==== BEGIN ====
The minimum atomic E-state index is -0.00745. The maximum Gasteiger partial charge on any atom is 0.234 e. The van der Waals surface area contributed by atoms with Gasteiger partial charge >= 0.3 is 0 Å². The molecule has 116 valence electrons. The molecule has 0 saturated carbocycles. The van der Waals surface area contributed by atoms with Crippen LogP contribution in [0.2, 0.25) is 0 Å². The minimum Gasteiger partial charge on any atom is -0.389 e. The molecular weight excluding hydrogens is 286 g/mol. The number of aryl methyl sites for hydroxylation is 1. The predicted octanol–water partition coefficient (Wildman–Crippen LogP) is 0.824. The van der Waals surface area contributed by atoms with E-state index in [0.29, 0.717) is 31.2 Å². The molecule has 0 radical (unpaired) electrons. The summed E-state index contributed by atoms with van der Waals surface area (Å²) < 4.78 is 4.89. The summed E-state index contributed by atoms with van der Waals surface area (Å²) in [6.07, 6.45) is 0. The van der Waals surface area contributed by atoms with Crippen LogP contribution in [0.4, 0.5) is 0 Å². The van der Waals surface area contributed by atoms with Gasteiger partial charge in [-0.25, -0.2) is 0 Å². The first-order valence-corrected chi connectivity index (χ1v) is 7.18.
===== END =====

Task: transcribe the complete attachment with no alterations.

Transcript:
The minimum atomic E-state index is -0.00745. The maximum Gasteiger partial charge on any atom is 0.234 e. The van der Waals surface area contributed by atoms with Gasteiger partial charge >= 0.3 is 0 Å². The molecule has 116 valence electrons. The molecule has 0 saturated carbocycles. The van der Waals surface area contributed by atoms with Crippen LogP contribution in [0.2, 0.25) is 0 Å². The minimum Gasteiger partial charge on any atom is -0.389 e. The molecular weight excluding hydrogens is 286 g/mol. The number of aryl methyl sites for hydroxylation is 1. The predicted octanol–water partition coefficient (Wildman–Crippen LogP) is 0.824. The van der Waals surface area contributed by atoms with E-state index in [0.29, 0.717) is 31.2 Å². The molecule has 0 radical (unpaired) electrons. The summed E-state index contributed by atoms with van der Waals surface area (Å²) < 4.78 is 4.89. The summed E-state index contributed by atoms with van der Waals surface area (Å²) in [6.07, 6.45) is 0. The van der Waals surface area contributed by atoms with Crippen LogP contribution in [0.4, 0.5) is 0 Å². The van der Waals surface area contributed by atoms with Gasteiger partial charge in [-0.25, -0.2) is 0 Å². The first-order valence-corrected chi connectivity index (χ1v) is 7.18.